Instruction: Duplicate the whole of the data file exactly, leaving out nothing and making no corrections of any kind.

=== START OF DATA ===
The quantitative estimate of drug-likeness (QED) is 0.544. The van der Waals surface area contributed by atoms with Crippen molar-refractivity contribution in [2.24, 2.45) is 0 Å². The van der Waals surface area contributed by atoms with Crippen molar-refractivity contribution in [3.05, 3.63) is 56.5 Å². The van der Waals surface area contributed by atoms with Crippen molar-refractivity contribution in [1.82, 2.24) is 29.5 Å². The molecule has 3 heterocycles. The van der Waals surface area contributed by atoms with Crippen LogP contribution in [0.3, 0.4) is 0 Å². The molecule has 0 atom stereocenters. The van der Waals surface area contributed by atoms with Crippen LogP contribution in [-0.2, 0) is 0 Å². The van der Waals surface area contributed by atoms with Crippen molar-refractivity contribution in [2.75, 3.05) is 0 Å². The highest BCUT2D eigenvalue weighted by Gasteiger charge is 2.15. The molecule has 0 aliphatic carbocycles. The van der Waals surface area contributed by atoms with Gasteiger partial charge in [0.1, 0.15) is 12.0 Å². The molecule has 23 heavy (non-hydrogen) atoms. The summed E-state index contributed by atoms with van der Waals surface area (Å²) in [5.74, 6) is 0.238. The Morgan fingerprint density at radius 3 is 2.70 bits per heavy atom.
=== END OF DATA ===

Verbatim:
The quantitative estimate of drug-likeness (QED) is 0.544. The van der Waals surface area contributed by atoms with Crippen molar-refractivity contribution in [2.24, 2.45) is 0 Å². The van der Waals surface area contributed by atoms with Crippen molar-refractivity contribution in [3.05, 3.63) is 56.5 Å². The van der Waals surface area contributed by atoms with Crippen molar-refractivity contribution in [1.82, 2.24) is 29.5 Å². The molecule has 3 heterocycles. The van der Waals surface area contributed by atoms with Crippen LogP contribution in [0.3, 0.4) is 0 Å². The molecule has 0 atom stereocenters. The van der Waals surface area contributed by atoms with Crippen LogP contribution in [-0.2, 0) is 0 Å². The van der Waals surface area contributed by atoms with Crippen molar-refractivity contribution in [2.75, 3.05) is 0 Å². The highest BCUT2D eigenvalue weighted by Gasteiger charge is 2.15. The molecule has 0 aliphatic carbocycles. The van der Waals surface area contributed by atoms with Gasteiger partial charge in [0.1, 0.15) is 12.0 Å². The molecule has 23 heavy (non-hydrogen) atoms. The summed E-state index contributed by atoms with van der Waals surface area (Å²) in [5.74, 6) is 0.238. The Morgan fingerprint density at radius 3 is 2.70 bits per heavy atom.